WHEN A ROGUE researcher last week released 70,000 OkCupid profiles, complete with usernames and sexual preferences, people were pissed. When Facebook researchers manipulated how stories appear in News Feeds for a mood contagion study in 20141, people were really pissed. OkCupid filed a copyright claim to take down the dataset; the journal that published Facebook’s study issued an “expression of concern.” Outrage has a way of shaping ethical boundaries. We learn from mistakes. Shockingly, though, the researchers behind both of those big data blowups never anticipated public outrage. (The OkCupid research does not seem to have gone through any kind of ethical review process, and a Cornell ethics review board that did look at the Facebook study declined to review it due to the only limited involvement of two Cornell researchers2.) And that shows just how untested the ethics of this new field of research is. Unlike medical research, which has been shaped by decades of clinical trials, the risks—and rewards—of analyzing big, semi-public databases are just beginning to become clear.
One question unites those of us who work at the Gates Foundation: What if? What if infectious diseases could no longer wreak havoc on poor communities? What if women and girls everywhere were empowered to transform their lives? What if all children – especially the poorest – had an equal opportunity to reach their full potential? For more than 15 years, the Gates Foundation has been imagining what’s possible. Our belief that all lives have equal value guides everything we do to eradicate poverty and increase opportunity for the people we serve.
The U.S. Department of Agriculture (USDA) … announced the availability of $21 million to support the development of regional systems in sustainable bioenergy and biobased products, as well as education and training for the next generation of scientists that will expand availability of renewable, sustainable goods and energy. This funding is available through the Agriculture and Food Research Initiative (AFRI), authorized by the 2014 Farm Bill and administered by USDA’s National Institute of Food and Agriculture (NIFA).
The Association of Public and Land-Grant Universities recently formed a commission to address future food-security challenges and to ensure universal food security by 2050. Randy Woodson, chancellor at North Carolina State University, is chairing the commission, which has been named “The Challenge of Change: Engaging Public Universities to Feed the World.” The commission is charged with identifying the research, education and engagement efforts public universities should develop to ensure that the World Health Organization’s three pillars of food security – access, availability and utilization – are met throughout the world. The commission is expected to issue a report in early 2017 with final recommendations for public-research universities on how to align their agendas to meet this challenge, and for the new U.S. presidential administration on how it can provide federal support of research efforts.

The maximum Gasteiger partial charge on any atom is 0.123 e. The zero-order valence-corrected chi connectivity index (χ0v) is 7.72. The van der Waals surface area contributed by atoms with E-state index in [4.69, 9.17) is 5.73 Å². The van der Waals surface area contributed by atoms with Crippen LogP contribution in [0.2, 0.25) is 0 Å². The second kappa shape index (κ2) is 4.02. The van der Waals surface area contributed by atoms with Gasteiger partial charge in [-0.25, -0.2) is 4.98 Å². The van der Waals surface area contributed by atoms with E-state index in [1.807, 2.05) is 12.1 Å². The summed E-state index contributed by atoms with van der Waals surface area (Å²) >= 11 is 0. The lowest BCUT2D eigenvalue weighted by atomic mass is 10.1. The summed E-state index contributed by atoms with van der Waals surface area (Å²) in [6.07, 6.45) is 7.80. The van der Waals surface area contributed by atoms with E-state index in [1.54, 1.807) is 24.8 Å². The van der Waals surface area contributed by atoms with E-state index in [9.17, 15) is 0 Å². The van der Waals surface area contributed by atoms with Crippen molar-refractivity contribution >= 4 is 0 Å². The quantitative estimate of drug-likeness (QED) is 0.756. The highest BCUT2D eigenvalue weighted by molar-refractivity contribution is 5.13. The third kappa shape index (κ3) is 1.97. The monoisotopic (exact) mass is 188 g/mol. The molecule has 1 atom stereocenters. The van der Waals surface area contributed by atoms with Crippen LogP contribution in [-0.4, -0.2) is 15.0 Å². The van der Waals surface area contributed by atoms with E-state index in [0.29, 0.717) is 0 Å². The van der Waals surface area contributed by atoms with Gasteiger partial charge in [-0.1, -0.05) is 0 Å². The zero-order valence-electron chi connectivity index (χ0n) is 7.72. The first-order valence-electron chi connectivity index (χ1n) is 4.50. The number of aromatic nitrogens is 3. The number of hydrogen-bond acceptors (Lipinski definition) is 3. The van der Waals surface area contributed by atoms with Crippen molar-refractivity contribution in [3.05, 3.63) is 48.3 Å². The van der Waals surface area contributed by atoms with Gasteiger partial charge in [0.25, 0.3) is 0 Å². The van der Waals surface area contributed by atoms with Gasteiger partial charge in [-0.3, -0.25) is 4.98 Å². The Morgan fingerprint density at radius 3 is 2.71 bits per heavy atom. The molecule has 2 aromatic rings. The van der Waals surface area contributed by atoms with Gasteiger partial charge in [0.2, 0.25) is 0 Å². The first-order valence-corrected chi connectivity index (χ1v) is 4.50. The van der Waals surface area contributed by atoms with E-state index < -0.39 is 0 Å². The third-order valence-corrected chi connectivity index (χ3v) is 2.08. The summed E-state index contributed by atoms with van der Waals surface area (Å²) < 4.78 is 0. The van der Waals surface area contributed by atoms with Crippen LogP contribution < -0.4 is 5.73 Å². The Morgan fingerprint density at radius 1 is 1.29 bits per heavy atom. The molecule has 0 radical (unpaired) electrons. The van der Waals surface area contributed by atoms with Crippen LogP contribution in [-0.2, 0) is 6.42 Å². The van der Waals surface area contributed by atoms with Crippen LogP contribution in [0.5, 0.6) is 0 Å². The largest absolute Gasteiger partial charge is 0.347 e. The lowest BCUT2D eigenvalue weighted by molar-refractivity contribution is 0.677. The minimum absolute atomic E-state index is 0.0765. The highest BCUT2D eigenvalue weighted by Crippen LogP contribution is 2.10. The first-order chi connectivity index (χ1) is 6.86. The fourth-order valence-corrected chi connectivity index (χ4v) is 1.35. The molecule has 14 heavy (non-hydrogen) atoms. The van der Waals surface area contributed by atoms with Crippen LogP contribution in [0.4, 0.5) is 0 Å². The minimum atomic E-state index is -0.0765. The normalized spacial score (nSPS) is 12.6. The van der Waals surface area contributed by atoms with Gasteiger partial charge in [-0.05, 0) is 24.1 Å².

The Road to ISIS: An unorthodox anthropologist goes face to face with ISIS. Is the payoff worth the peril?
The least jittery member of the team is its leader, Scott Atran, an anthropologist who floats among several institutions, including the University of Michigan and the John Jay College of Criminal Justice, part of the City University of New York. He’s also a founder of the Centre for the Resolution of Intractable Conflict, at the University of Oxford. He’s normally the one arguing to go a little farther afield, to challenge the group’s comfort zone, perhaps to cross over into Syria. While sitting around the hotel he appears restless and testy, headed toward ISIS territory he is in his element, enlivened and unfazed. "We don’t want to drive off the road, because it’s probably mined on both sides," he warns casually from the passenger seat, the way you might note a change in speed limit or a forthcoming rest stop. Atran is known as an expert on terrorism, a title he doesn’t particularly want and a word he doesn’t find useful. He views his work, broadly, as examining what motivates people to do things beyond themselves, for good or ill. These days he focuses on the ill, specifically ISIS. "What propels people from 100 countries to come to this place to blow themselves up?" he asks. "There’s something in human beings that this appeals to; otherwise it wouldn’t work. And my goal is to figure out what that is."